The Habitat Garden Blog

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  1. Scarlet malachite beetle, Malachius aeneus

    As it is currently very grey outside (on so many levels!) and there is so little to do, I decided it was time to reacquaint myself with some old friends. I say old friends; it’s not like I was once an avid entomologist or that I was ever on first name terms with any of them... but I was once certainly closer to the myriad ‘life in the long grass’, as all children are.

  2. Old photograph for the victory garden post war

    Back in March when I realised I was facing months of homeschooling three primary age children (picture staring into the abyss, but without the redeeming feature of an abyss), I decided to press go on the self sufficiency project that has been a long held dream of mine. There is an ancient and decrepit swimming pool in the garden here which must once have been a rather glamorous luxury, somewhat at odds with this rustic setting.

  3. Hens 2

    Reflecting on the past year in the garden, it is hard to know where to begin. It already sounds so cliched to say that lockdown helped bring neighbours together and enabled people to enjoy their gardens more. But of course it is true; at least for those of us lucky enough to have them. My husband remarked he had never before noticed how beautiful spring is - until this year. He finally had the time at home to observe and involve himself with the gardening process which was always my project, but is now his too. This is wonderful to me.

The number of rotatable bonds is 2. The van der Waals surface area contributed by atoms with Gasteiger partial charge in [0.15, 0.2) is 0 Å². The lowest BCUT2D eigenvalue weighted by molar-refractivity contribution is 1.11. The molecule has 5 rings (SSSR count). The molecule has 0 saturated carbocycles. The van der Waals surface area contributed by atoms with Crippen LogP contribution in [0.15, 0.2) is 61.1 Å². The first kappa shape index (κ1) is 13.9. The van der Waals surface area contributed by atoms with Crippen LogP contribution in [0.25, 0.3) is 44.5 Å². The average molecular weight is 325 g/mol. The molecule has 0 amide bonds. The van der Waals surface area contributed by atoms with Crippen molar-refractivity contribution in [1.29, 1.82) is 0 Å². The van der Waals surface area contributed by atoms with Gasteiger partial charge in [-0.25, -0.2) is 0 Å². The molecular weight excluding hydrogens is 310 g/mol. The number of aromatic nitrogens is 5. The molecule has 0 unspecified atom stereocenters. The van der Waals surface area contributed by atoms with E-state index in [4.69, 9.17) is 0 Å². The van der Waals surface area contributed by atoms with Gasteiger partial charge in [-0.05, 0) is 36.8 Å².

4. Scabious and hare bells in the Chilterns

    Saturday was a very happy day - my mother in law remarried in the beautiful Chiltern hills. Meeting later in life, Jean and Barry decided to make hay while the sun shines - and shine it did on their big day. 

    On the morning of the wedding I went for a jog along the ridgeway through the species-rich chalk grasslands of Aston Rowant nature reserve. It was a damp and windy morning, cheered by sunny spells. Small blue and marbled white butterflies battled with the breeze among the swaying wildflowers, as red kites wheeled and cried in the sky above.

  5. Gracious Weeping Willow

    The funny thing about homesickness is that it waxes and wanes like a harvest moon; one week looming large and hanging ominously above everything, a few weeks later a distant and barely perceptible sliver in the endless sky.

    They say homesickness has everything to do with attachment. For me it is attachment to a sense of place - a genius loci - which I only truly feel when I’m at home. And the thing which sparked it off most recently was the unexpected demise of a veteran willow tree in my garden back at home.

  6. WiFi

    This week is Mental Health Awareness Week. Ask any gardener why they garden and mental well-being will be high up on the list. Perhaps not stated so overtly, perhaps paraphrased, but no doubt an acknowledged, perennial driver for this popular pastime. Gardening is good for our mental well being - we gardeners know this intimately through personal experience.